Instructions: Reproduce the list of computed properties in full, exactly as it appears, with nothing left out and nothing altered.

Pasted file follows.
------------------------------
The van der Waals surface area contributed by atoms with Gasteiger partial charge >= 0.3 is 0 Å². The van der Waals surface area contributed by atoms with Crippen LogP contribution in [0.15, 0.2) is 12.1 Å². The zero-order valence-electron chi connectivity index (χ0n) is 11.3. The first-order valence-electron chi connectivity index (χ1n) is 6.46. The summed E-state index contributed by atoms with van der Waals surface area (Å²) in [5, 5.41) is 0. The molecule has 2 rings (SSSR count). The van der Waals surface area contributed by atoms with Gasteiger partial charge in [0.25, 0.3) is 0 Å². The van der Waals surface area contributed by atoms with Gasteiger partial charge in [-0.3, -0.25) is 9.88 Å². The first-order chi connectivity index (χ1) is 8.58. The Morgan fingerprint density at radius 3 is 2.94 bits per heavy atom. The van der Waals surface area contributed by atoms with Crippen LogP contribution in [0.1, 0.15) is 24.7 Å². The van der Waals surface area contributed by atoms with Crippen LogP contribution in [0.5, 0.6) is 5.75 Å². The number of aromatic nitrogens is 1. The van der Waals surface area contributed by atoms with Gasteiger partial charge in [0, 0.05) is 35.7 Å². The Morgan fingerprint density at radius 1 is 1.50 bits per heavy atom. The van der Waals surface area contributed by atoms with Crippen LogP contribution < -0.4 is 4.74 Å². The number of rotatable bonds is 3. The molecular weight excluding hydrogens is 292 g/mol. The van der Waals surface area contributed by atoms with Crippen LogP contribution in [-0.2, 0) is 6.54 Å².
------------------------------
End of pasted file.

The van der Waals surface area contributed by atoms with Gasteiger partial charge >= 0.3 is 0 Å². The van der Waals surface area contributed by atoms with Crippen LogP contribution in [0.15, 0.2) is 12.1 Å². The zero-order valence-electron chi connectivity index (χ0n) is 11.3. The first-order valence-electron chi connectivity index (χ1n) is 6.46. The summed E-state index contributed by atoms with van der Waals surface area (Å²) in [5, 5.41) is 0. The molecule has 2 rings (SSSR count). The van der Waals surface area contributed by atoms with Gasteiger partial charge in [0.25, 0.3) is 0 Å². The van der Waals surface area contributed by atoms with Gasteiger partial charge in [-0.3, -0.25) is 9.88 Å². The first-order chi connectivity index (χ1) is 8.58. The Morgan fingerprint density at radius 3 is 2.94 bits per heavy atom. The van der Waals surface area contributed by atoms with Crippen LogP contribution in [0.1, 0.15) is 24.7 Å². The van der Waals surface area contributed by atoms with Crippen LogP contribution in [0.5, 0.6) is 5.75 Å². The number of aromatic nitrogens is 1. The van der Waals surface area contributed by atoms with Gasteiger partial charge in [0, 0.05) is 35.7 Å². The Morgan fingerprint density at radius 1 is 1.50 bits per heavy atom. The van der Waals surface area contributed by atoms with Crippen LogP contribution < -0.4 is 4.74 Å². The number of rotatable bonds is 3. The molecular weight excluding hydrogens is 292 g/mol. The van der Waals surface area contributed by atoms with Crippen LogP contribution in [-0.2, 0) is 6.54 Å².